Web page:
Clearly, tense situations can arise in either a talk or a poster presentation. But stress isn't the only point of comparison.

Which is more work? For me, posters are a lot more work to prepare than talks, with the exception of one conference in which I attempted to give a talk in a language that was not my native English.

Talks and posters both require careful thought about the content and the best way to make the essential points in a logical order (without too much text). Both also require attention to aesthetics (colors, fonts, type size). In the case of talks, once the images are loaded into the presentation software, you can rearrange your slides right up to the bitter end, in some cases. Some people don't like that aspect of a talk (you're not really done preparing it until you give it), but I like the flexibility.

With a poster, you have to deal with the logistics of printing, including making sure that the colors don't print in shocking hues that obscure the text and images, and checking that nothing is truncated. Once the poster is printed, it's too late to fix that typo or misplaced caption. Then you have to transport the poster to the conference site (unless you have the conference print it for you, a nice but somewhat expensive feature of some conferences). And for me, a not-tall person, a particular challenge is getting the poster secured to the display board evenly without having it fall on my head.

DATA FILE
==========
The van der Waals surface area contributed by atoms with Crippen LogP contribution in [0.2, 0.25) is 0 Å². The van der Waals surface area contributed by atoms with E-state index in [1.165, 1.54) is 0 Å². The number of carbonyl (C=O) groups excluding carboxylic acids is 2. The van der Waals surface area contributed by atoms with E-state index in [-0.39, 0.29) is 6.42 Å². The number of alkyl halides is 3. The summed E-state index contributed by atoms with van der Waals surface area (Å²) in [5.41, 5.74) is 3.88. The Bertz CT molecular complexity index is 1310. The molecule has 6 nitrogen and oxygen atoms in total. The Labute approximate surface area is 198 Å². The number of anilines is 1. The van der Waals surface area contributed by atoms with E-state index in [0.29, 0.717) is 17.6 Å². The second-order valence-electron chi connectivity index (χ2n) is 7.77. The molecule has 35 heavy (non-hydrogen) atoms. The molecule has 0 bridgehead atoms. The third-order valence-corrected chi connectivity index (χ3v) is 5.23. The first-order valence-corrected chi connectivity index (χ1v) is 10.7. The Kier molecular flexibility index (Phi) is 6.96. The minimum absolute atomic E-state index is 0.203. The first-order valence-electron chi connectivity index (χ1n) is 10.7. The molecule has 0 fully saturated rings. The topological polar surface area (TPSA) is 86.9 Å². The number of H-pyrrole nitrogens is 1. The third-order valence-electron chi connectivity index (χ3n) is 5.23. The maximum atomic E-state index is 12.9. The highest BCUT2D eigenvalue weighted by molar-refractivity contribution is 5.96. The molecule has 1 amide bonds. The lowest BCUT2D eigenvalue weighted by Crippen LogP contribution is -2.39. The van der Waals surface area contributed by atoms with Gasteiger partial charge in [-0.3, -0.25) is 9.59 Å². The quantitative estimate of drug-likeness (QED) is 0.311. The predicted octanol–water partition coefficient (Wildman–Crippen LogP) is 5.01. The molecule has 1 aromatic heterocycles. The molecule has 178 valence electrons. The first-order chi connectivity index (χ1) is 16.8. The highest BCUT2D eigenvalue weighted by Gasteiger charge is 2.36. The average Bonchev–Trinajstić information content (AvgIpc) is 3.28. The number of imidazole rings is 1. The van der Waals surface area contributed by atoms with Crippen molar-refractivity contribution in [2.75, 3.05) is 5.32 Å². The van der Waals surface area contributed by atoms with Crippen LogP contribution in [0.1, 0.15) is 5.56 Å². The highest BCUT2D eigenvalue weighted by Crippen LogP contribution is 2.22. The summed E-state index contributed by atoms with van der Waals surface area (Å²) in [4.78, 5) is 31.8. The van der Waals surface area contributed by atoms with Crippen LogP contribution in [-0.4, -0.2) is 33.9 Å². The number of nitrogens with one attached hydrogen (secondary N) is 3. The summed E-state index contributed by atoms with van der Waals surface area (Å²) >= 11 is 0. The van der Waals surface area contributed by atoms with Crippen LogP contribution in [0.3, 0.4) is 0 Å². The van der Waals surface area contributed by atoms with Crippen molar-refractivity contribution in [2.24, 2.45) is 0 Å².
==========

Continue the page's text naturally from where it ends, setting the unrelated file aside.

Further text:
Some people think that talks are more work because you usually need to rehearse, but you don't need to practice a poster. In fact, many people would benefit from practicing what they will say at their poster. At a recent conference, I ran into one of my graduate students the morning before he was to present his research in an afternoon poster session. When I asked if he was ready, he said, "Yes, the poster is up, and I just need to go stand by it at the right time." I pretended that I was walking up to his poster and asked, "So what is the main point here? Can you give me a quick summary?" He was silent for a moment and then said, "OK, I am not ready. I am going to go sit down now and think about what to say."

When you talk someone through a poster, you don't want to just read the captions aloud; you want to have a compelling story ready to tell. And then you have to give the story again to the next person, and the next. Posters are a lot of work.

Which is more prestigious? This one is difficult to answer because it used to be true that talks were more prestigious than posters (i.e., professors gave talks, students gave posters), and it's still true at some meetings. Now, especially at some larger conferences, posters are the majority of presentations, and it is not unusual to see well-known scientists giving them. I think the prestige gap between talks and posters has closed or is closing.

Whether you prefer talks or posters, ultimately, as a graduate student or a faculty member, you will have to experience the fun, and the stress, of both.

Female Science Professor is the pseudonym of a professor in the physical sciences at a large research university who blogs under that moniker and writes for our Catalyst column. Her blog is